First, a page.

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There is something about titanium that brings poetry to the sterile world of engineering, a mystical quality that befits a metal named after mythological gods who were ultimately overthrown and banished to the underworld.
"Titanium," says Tryba, "is the king of all materials."
The Denver Art Museum is banking on its new addition to achieve several goals. One is to simply have more exhibition space so the museum can showcase its own collection (much of which is now kept in storage) and host more visiting shows. Any expansion could have achieved that end, but the museum has chosen to do something far more ambitious.
"We wanted to build a building that would be an art statement," says Vicki Aybar-Sterling, the DAM's assistant director.
By hiring Libeskind, one of the most daring architects on the world stage, the museum is clearly hoping to make a splash in the art world and elevate its reputation. A new structure often draws the attention of collectors, who are more likely to donate their art to a museum with the space to show it. And the success of the Guggenheim in Bilbao has shown that thousands of tourists will come just to see cutting-edge architecture.
"What we've seen from Bilbao is that when you build a building like this, it draws people," says Aybar-Sterling. "We expect our attendance will go up and this will be good for cultural tourism."
The DAM's addition has already brought in over $50 million in contributions; it has also helped attract donations of important collections of Western and contemporary art.
Libeskind's reputation was made in 1999, when his zinc-clad Jewish Museum opened in Berlin. The museum -- which is built in a zigzag configuration like a broken-up Star of David -- has become one of the biggest tourist attractions in the city. Thousands lined up to tour it before it even held exhibitions. It was this architectural work that persuaded Denver officials to hire Libeskind for the DAM expansion.
Whether Denver will be able to use titanium on the museum addition is far from clear, however. In the next few months, the board will have to decide on what material to use. Hickenlooper serves on the museum's board of directors. He says most of the board would probably prefer to use titanium, but he fears budget concerns may make that impossible.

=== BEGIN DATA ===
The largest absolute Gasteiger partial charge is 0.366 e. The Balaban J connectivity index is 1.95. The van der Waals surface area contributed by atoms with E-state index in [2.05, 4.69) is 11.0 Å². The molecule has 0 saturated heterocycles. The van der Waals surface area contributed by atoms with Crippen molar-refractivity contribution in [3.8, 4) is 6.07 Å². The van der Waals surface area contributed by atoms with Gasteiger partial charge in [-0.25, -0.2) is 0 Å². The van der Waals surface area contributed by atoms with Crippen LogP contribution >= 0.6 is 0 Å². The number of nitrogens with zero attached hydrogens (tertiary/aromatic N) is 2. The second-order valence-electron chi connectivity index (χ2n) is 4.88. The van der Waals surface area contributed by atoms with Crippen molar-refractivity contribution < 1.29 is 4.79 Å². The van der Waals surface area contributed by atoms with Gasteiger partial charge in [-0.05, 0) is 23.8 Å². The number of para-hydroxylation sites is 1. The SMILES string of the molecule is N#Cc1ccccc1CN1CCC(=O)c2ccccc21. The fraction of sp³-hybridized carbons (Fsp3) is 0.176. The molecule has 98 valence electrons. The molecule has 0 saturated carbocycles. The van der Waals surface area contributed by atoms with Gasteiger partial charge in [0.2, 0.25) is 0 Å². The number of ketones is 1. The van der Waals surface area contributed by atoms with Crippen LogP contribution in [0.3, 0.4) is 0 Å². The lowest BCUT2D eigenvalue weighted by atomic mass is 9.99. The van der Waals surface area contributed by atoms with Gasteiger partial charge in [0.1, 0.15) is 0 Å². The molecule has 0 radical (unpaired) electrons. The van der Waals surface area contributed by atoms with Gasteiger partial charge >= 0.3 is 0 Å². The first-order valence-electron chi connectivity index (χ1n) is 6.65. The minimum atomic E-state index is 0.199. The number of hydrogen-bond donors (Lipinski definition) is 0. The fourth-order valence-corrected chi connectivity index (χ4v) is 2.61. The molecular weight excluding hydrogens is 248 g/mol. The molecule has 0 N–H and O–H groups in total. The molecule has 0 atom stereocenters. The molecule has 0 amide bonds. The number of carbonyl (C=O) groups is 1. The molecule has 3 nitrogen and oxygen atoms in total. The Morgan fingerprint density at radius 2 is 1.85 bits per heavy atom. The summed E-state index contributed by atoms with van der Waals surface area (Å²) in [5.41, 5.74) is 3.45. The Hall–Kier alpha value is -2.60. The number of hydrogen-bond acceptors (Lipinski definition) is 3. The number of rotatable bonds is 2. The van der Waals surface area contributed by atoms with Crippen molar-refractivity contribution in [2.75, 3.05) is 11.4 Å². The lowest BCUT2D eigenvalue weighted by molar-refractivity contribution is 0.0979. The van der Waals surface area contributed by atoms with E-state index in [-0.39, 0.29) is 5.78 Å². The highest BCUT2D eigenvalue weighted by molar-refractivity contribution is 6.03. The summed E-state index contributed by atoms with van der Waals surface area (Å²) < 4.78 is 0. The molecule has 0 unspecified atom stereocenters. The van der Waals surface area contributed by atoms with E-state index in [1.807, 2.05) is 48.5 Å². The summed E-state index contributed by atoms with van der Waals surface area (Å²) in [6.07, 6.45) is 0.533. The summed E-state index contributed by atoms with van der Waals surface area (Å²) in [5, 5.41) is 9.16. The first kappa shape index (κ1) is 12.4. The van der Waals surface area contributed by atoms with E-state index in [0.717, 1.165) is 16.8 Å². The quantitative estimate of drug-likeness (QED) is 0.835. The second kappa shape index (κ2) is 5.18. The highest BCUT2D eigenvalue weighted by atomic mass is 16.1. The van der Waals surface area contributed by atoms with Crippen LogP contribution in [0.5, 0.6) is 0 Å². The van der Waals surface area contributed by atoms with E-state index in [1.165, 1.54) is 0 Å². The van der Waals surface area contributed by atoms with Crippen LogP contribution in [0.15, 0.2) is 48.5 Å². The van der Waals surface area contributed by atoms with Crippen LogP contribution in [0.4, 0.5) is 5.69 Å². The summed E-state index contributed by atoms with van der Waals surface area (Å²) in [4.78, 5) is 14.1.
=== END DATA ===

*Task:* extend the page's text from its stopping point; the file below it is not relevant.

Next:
"The budget is so tight on the museum -- unless we can match the price for stainless steel, we may not be able to use it," says Hickenlooper. "They are relentlessly hammering that budget. Titanium might be as much as a million dollars more."
Martin also serves on the museum's board, and he says Timet would love to have titanium on permanent display.
"Denver is our world headquarters, and we'd like to have a building a few blocks away to show off our product," he says.
The company will offer the art museum a discount on titanium, but Martin says that price break may not be enough to bring the cost in line with other metals. "Certainly we'll be making [price] concessions. I just don't know if it will be enough to make up the difference."
Budgets are invariably titanium's worst enemy. But many architects love the material and are thrilled when they get a chance to use it.
Joe Simmons of BlueSky Studio designed Hickenlooper's new project on Wazee Street. He says he was delighted to have a client willing to pick up the extra cost for titanium.
"Titanium has a much warmer color and feel than stainless steel," he says. "It changes color in the light and picks up reflections in a different way than other metals do. It can go from red to blue and all the colors in between."
Simmons says he probably would have used aluminum on the building if he couldn't have used titanium. He notes that aluminum will change color or rust unless it is anodized, an electrochemical process that puts a protective film over the metal.
"If you don't do that, it will oxidize into a dull gray," Simmons explains. "Aluminum is a very reactive metal, where titanium is not reactive at all. Titanium oxidizes instantly in the mill and forms a protective coating. Aluminum is subject to corrosion, but titanium doesn't corrode."
Titanium's imperviousness to the elements is part of its mystique. Its ability to resist water, freezing and extreme heat -- it can withstand temperatures up to 800 degrees -- is one of the reasons it became the metal of choice for aerospace.
Gary Nemchock, Timet's architecture specialist, describes the Guggenheim as "an icon for titanium. Architects are putting titanium in their palette. It's not just for Frank Gehry anymore."
Timet supplied the titanium that was used in Bilbao. The museum considered using stainless steel but was able to afford titanium largely by being in the right place at the right time: In 1995, producers in the former Soviet Union flooded the world market with titanium, and the price dropped to record lows.
Since then, the price has fluctuated with demand, most recently dropping in the wake of September 11. Titanium alloys suitable for the aerospace industry are now selling for about $6 per pound, a drop of nearly $2 from the period before September 11. (For architectural grades, prices have been more stable, staying at about $5 per square foot for the past several years. Stainless steel goes for about $3 per square foot.)